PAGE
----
MAIDSVILLE, W.Va. – The Longview Power air quality permit public comment session Tuesday night drew 32 people, both for and against the $1.1 billion gas-fired expansion at the facility in Maidsville.
Currently, Longview Power is a 700 megawatt facility that employs 150 full-time workers and produces power for PJM Interconnection Network. PJM distributes electricity produced by plants in its network and sells the power across a 13 state region that serves up to 65 million people. According to Longviewpower.com, the plant is newest and cleanest in the PJM network.
The 1,200 megawatt natural gas expansion will use a combined cycle gas turbine facility and a 5,500 foot 500 kV related transmission line. The project is valued at $1.1 billion and is expected to be operational in 2024.
Union representatives welcome the economic impact the project would bring to the region and families.
According to Shane Ferguson from the International Brotherhood of Electrical Workers, this project will again serve as a starting point for many young electricians.
“It’s a life long career for a lot of apprentices,” Ferguson said,” We have apprentices that are now journeymen who started their career on the original project on that site.”
Bryan Raber from the Plumbers and Pipefitters Union said the project will create hundreds of construction jobs and even more jobs in the region that will support the workers and supply the jobsite.
“The project is a huge job creator for the local workers,” Raber said,” With the owner’s written commitment to hire local union construction workers and a payroll during construction of over $110 million would not only benefit the workers and their families, but the community.”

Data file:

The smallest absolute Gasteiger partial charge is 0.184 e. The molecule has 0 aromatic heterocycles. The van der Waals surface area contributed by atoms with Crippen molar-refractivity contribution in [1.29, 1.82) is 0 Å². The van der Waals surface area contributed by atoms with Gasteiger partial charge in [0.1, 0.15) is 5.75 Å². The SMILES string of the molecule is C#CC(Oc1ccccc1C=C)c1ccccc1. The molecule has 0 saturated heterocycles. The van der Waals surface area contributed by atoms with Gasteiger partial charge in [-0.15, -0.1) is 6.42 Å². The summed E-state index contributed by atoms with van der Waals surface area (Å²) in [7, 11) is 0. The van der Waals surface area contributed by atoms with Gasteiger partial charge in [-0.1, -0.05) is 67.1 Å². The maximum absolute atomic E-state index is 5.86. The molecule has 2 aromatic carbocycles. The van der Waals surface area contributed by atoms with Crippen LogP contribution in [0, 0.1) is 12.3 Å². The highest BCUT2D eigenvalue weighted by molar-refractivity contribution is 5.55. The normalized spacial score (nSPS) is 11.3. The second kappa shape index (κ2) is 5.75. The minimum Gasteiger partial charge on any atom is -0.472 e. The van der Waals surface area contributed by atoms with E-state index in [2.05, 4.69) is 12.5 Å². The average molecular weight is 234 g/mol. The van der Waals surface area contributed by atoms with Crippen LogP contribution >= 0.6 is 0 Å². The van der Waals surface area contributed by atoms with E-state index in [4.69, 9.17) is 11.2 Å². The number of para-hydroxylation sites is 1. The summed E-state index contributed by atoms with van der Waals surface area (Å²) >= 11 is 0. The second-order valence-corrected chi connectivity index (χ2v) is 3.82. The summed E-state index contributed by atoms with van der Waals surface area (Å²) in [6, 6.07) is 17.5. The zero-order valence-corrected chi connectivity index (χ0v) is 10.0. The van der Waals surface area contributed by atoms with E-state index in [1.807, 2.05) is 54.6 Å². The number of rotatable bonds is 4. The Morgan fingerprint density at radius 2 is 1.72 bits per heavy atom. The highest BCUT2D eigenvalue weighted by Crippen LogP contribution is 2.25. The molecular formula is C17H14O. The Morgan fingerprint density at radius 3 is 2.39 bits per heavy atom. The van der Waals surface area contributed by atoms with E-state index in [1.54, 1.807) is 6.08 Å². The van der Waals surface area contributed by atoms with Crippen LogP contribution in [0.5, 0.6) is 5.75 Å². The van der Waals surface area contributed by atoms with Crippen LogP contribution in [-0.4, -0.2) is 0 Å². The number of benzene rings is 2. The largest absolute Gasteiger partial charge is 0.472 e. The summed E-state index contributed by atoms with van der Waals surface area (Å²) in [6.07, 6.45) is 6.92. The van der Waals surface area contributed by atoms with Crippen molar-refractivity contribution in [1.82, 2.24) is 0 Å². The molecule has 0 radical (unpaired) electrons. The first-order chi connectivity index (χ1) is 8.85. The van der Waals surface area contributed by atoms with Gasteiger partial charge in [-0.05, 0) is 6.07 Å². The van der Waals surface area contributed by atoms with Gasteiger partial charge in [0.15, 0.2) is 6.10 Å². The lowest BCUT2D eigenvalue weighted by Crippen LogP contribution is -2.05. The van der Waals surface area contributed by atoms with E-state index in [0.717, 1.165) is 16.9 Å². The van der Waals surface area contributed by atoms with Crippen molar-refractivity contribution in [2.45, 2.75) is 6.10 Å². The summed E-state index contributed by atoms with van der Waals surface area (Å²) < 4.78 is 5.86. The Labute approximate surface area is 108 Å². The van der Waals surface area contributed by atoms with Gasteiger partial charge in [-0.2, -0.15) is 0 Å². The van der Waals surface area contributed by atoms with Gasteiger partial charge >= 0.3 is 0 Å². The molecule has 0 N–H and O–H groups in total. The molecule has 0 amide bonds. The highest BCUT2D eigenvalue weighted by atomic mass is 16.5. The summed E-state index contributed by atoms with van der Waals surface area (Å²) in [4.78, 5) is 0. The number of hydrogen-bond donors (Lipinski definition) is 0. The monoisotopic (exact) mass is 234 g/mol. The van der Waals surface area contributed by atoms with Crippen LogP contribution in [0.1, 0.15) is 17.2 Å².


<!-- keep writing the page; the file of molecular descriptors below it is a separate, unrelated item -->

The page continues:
Resident in the Cheat Lake area, Duane Nichols told the DEP panel the permit should be rejected based on the location of the facility. Nichols contends major hospitals, primary and secondary schools as well as Milan Puskar Stadium all draws thousand s of people to within miles of the power plant emitting gases from both coal and natural gas generation.
“The location puts it in a special category and that any measure of environmental quality and environmental justice would disqualify it on that basis.”
James Kotcon, Chairman of the West Virginia Sierra Club Conservation Committee, believes the expansion will add a fossil fuel burning facility at a time when the state should be moving toward renewable energy generation.
“Any new facility like this is planning to run for many many years,” Kotcon said,” We simply can’t tolerate that if we’re going to protect our climate.”
Resident, Betsy Lawson lives near the Maidsville facility and said she has seen the results of air pollution in her neighborhood. She too agreed that this is wrong time to bring another fossil power generation facility online.
“I have seen the effects of acid rain for decades. Everyday I walk along Sugar Grove Road and many of the tress I see are sick or dead,” Lawson said,” Adding more pollution does not just effect the Fort Martin community, but the entire eastern seaboard.”
Longview Power also has a Payment In Lieu of Taxes (PILOT) agreement that will pay Monongalia County $105 million over the life of the current facility. The new agreement for the expansion will add $58.2 million over the next 30 years to that total.
Public comments can be submitted through November 1, 2021 at 5 p.m. Written comments may be emailed to [email protected], with “Mountain State Clean Energy Comments” in the subject line, or mailed to Edward Andrews, WV Department of Environmental Protection, Division of Air Quality, 601 57th Street, SE, Charleston, WV 25304.